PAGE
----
Alexander Hamilton, the first Secretary of the U.S. Treasury, owned only one home during his entire life: the Hamilton Grange.
Hamilton commissioned architect John McComb Jr. to design a Federal-style country home on a 32-acre estate in upper Manhattan in 1801, according to the National Park Service (NPS). It was completed in 1802, but Hamilton lived there for just two years before Aaron Burr shot him in a duel on July 11, 1804. Hamilton died 213 years ago today, July 12, 1804.
The house still stands, but it has been moved twice: once in 1889 and again in 2008. The public can visit it today in the Hamilton Heights neighborhood of Harlem, and see artifacts such as a silver wine cooler gifted to Hamilton by George Washington. [ Read the Full Story and Watch the Video]
Hamilton (1757-1804) was born in the British West Indies on the island of Nevis. He immigrated to the United States in 1772 and later enrolled in the Continental Army to fight the British. Many of Hamilton's achievements — including serving as an aide-de-camp to General Washington, a signer of the U.S. Constitution, an author of many of the essays contained in "The Federalist Papers" and father of the U.S. Treasury and Coast Guard — are now widely known, thanks to the theatrical hit "Hamilton: An American Musical."
The dueling pistols carried by Hamilton and Burr.
Hamilton's last letter to his wife ended with an emotional goodbye: "Adieu, best of wives and best of women. Embrace all my darling children for me."
Elizabeth Schuyler Hamilton, Hamilton's widow, owned the house until 1833. This photo, taken in the winter of 1864, was taken before the house was acquired by St. Luke's Church in 1889.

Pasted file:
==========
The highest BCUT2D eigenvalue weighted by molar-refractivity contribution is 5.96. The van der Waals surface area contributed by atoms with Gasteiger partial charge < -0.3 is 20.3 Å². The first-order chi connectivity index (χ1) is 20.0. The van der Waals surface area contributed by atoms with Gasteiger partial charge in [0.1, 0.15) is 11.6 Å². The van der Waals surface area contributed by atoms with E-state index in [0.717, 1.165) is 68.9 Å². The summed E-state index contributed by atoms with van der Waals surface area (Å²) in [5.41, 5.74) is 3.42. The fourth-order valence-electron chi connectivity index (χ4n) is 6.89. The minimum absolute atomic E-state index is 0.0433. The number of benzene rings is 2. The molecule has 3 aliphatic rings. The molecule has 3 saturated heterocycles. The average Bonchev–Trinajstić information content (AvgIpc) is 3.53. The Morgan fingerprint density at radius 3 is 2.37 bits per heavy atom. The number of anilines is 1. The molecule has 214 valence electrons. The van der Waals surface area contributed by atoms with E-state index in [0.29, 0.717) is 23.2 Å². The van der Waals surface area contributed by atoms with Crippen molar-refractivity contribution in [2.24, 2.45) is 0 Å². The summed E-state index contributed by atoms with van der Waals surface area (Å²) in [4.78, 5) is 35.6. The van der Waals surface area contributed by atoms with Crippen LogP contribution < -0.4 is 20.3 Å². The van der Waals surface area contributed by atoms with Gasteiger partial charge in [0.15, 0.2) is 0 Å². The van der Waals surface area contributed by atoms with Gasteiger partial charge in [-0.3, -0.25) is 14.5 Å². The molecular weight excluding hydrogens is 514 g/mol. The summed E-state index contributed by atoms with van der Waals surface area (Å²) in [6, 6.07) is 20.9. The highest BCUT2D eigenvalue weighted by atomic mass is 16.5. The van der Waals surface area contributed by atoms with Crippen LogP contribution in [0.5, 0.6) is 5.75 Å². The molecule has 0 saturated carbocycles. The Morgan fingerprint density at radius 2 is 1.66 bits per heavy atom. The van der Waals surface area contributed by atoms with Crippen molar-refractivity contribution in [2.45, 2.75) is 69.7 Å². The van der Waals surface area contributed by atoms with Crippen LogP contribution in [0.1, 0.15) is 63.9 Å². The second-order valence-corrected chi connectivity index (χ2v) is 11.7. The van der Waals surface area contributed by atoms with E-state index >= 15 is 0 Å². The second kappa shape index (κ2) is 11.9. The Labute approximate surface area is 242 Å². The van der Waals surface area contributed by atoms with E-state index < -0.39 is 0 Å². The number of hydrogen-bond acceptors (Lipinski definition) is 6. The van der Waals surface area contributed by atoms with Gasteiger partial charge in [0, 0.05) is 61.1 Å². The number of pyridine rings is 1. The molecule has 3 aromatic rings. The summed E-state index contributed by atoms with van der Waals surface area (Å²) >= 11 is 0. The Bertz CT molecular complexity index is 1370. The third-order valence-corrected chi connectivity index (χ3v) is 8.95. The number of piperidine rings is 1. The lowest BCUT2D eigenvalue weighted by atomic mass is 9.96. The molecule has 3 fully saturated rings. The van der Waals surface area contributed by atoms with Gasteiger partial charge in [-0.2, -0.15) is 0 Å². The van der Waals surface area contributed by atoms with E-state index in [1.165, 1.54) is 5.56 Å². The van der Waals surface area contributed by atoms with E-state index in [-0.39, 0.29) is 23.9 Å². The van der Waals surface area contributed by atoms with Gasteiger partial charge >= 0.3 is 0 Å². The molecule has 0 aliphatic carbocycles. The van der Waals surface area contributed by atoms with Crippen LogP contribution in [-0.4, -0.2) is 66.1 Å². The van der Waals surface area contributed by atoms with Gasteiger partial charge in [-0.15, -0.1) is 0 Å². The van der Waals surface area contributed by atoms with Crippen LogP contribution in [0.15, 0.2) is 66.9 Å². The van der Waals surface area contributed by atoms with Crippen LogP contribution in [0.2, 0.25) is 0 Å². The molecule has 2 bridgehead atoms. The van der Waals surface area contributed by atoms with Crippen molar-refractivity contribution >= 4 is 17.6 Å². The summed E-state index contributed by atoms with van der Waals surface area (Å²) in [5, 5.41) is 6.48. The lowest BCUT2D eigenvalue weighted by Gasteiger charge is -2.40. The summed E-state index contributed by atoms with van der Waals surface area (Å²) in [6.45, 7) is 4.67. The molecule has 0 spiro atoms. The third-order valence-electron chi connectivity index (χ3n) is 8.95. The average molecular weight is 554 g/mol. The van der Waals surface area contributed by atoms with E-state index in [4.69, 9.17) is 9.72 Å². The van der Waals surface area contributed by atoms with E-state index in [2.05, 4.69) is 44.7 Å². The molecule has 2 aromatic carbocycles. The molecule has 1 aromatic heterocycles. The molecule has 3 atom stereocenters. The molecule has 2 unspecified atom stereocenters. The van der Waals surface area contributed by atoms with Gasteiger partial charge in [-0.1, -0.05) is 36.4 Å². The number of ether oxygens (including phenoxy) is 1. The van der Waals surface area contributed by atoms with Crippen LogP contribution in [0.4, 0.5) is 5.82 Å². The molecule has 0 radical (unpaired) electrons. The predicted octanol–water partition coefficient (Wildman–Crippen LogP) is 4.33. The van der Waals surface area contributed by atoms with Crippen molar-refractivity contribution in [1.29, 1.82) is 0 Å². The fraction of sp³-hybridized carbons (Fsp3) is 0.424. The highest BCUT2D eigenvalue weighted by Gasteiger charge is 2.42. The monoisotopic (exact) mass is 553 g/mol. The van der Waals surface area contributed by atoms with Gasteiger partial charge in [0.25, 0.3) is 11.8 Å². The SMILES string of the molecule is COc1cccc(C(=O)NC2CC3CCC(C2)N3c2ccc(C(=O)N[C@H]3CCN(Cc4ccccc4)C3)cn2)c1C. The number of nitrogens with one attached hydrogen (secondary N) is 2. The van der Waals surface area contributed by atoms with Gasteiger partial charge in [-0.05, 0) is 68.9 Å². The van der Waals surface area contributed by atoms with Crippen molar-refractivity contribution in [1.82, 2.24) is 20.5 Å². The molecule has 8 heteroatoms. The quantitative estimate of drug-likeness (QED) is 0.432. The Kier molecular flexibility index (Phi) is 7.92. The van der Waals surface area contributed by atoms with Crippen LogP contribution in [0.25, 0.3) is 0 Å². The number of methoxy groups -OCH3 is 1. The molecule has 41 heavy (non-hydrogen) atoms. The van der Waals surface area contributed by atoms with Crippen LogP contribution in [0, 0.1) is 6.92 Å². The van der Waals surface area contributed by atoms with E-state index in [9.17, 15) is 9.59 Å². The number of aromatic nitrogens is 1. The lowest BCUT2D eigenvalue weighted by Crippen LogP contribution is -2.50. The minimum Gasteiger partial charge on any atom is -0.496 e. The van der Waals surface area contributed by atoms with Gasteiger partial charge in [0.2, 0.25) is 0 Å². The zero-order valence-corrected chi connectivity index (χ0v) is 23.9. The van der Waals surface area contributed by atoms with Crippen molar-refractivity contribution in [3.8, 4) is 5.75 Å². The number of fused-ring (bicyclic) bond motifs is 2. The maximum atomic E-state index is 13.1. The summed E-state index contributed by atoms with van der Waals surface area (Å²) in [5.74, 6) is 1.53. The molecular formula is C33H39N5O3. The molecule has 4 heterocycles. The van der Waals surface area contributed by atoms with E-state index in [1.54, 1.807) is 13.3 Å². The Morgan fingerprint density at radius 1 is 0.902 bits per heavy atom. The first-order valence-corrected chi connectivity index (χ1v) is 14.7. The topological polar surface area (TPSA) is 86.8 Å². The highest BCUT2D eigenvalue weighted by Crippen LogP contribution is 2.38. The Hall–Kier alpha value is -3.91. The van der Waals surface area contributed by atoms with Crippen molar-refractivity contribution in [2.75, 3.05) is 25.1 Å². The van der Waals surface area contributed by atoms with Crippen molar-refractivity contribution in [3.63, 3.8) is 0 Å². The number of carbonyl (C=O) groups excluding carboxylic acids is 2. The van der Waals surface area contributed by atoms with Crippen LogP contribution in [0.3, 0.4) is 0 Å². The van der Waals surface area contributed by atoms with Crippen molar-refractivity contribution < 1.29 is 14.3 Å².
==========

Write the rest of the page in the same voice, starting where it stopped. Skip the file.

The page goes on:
A few of the 13 sweetgum trees planted on the property by Hamilton are on the right of the photograph. The trees were a gift from George Washington, and the number symbolized the 13 colonies.
St. Luke's move
Elders from St. Luke's Church gathered near the house shortly before it was moved in 1889. It was moved from West 143rd Street to West 141st Street and Convent Avenue, according to the NPS.
This photo, taken between 1889 and 1892, shows that St. Luke's Church temporarily used The Grange as a chapel.
Hamilton named the house "The Grange" after his father's family's ancestral home in Scotland, according to the NPS.
An 1892 photo showing the staircase leading from the first to the second floor.
During Hamilton's time, the house was a 90-minute carriage ride from his downtown law office, according to the NPS.
This 1912 photo shows The Grange at its new location, next to St. Luke's Church in New York City. The tower of City College is visible in the right background.
The American Scenic and Historic Preservation Society acquired the Hamilton Grange in 1924, with a goal of restoring it as a historic site and museum, according to the NPS.
This photo shows The Grange between an apartment building and St. Luke's Church in 1925.
An eastward view taken in 1955 showing The Grange's east octagon room.
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Another 1955 photo, this time of the south hall on the first floor. Notice the bust of Hamilton, which he commissioned during his lifetime.
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Laura is the archaeology and Life's Little Mysteries editor at Live Science. She also reports on general science, including paleontology. Her work has appeared in The New York Times, Scholastic, Popular Science and Spectrum, a site on autism research. She has won multiple awards from the Society of Professional Journalists and the Washington Newspaper Publishers Association for her reporting at a weekly newspaper near Seattle. Laura holds a bachelor's degree in English literature and psychology from Washington University in St. Louis and a master's degree in science writing from NYU.